Bones Beneath a Bishop’s Palace

A Victorian dog and his master

A pleasant fifteen minute amble from Parsons Green station, Fulham Palace and its gardens is managed by a charitable trust. In continual possession of the Church of England since AD 704 (when Bishop Waldhere acquired the Manor of Fulham) it is a scheduled ancient monument – which gives it the same historic importance as Stonehenge.

For over a millennia it was the residence to the third most important Bishop of the U.K. behind York and Canterbury: but a home to bishops it is no longer. In 1973 then Bishop Stopford moved out to live in closer proximity to St. Paul’s Cathedral, after it became abundantly clear that the building was too costly to maintain as a functioning, modern abode.

All those years of existence have left a mark on the landscape – not only in the form of the physical buildings, but in its archaeology too. In October 2017 a community dig, led by archaeologist Alexis Haslam, saw trenches inserted into where it was believed that the medieval manor house and the old Tudor dovecote of the palace once stood.

The dovecote remained illusive, but a lot of animals bone from rabbit, venison and turkeys were found, – wastage from the kitchens – as well as the remains of an animal that clearly wasn’t destined for the dinner plate. This was the bones of an old, old dog.

Man’s best friend must have known, seen and lived on this site for centuries, especially seeing as human habitation on this part of the river stretches back a millennia. But in this case, further research suggested that this was likely to be a mastiff called Captain, who was the canine companion of 19th century religious leader Archibald Campbell Tait, Bishop of London between 1856 – 1868.

Archibald Campbell Tait, a Scot, would go on to become the first Scottish Archbishop of Canterbury – a role Queen Victoria personally recommended him for. Tait was formerly a headmaster of Rugby School where he was appointed in 1842 and was also a successful theological writer, penning ‘Harmony of Revelation and the Sciences‘ whilst living in Fulham in 1864.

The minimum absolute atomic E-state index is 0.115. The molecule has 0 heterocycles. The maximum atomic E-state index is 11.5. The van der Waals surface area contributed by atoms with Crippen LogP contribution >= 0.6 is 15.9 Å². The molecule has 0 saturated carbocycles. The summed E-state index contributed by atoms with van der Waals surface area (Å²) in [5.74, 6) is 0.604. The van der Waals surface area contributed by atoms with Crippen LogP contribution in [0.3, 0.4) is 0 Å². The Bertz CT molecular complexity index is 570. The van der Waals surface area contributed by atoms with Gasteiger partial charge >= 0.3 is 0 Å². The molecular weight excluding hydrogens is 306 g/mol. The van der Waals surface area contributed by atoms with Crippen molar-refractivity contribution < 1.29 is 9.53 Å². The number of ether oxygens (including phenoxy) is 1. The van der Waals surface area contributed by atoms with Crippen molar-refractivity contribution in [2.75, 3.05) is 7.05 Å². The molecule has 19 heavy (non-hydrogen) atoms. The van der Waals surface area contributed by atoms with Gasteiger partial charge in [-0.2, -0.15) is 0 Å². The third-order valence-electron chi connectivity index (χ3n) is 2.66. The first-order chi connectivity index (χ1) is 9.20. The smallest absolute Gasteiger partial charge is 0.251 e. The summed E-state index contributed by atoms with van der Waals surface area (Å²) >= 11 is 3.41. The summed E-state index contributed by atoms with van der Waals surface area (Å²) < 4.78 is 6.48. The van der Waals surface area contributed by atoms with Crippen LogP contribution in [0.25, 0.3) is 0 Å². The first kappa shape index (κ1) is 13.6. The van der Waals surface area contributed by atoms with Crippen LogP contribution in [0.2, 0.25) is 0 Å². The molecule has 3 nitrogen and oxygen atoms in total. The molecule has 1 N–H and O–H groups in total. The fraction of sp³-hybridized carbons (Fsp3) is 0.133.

Archibald Campbell Tait, c.1860s, Courtesy of the National Portrait Gallery.

Children and pets often go hand in hand and it is likely that Captain was close to Bishop Tait’s daughter, Lucy, when she was a small girl. Lucy may be the same daughter who referred to the beloved pooch as ‘The Grand Old Captain’ and is just as worthy of historical note as her father. Not only did she luckily dodge a scarlet fever outbreak that killed most of her siblings in the 1850s: she would grow up to have a same-sex relationship with the wife of Tait’s successor as Archbishop of Canterbury, a woman by the name of Mary Benson – one of the more easily identifiable lesbians in 19th century society.

Pet graves are a continual source of fascination to me, from the ‘Nazi Dog’ of Waterloo Place to Hyde Park’s pet cemetery. From the biographies of Tait I’ve read, I can’t find any specific mention of Captain, although seeing the position the bones were found in it shows this animal was buried with great reverance and care – as you would expect of any beloved doggy member of the family. It’s also interesting to see another example of a historic dog, after the legendary Hatch of the Mary Rose.

Mastiffs of today look slightly different than they did in the 1860s, thanks to a century of breeding. (The change of dogs appearances over the past two centuries is another fascinating thing to deep-dive if you have a spare evening). The image above is a fairier reflection of Captain as he may have looked when he was alive compared to modern representatives of the breed today. A stately looking dog by Tait’s side as he walked around the grounds, thinking of sermons to write or how best to deal with ritualism.

The death mask of Archibald Campbell Tait, given to the National Portrait Gallery in 1929.

Master and pet however remain seperated in death – Tait would go on to be buried under an almighty cross in St Mary the Blessed Virgin after his death in 1882, close to the Archbishop’s palace in Addington. Captain, who died long before his master, now has a lovely warm home in a display case within the palace’s museum, where he is placed, as if sleeping.

The Tait family grave in Addington. © John King, via Flickr.
Photo by Sheldon K. Goodman, 2022.

Fulham Palace is available to visit daily from 10am to 4pm – more information here.

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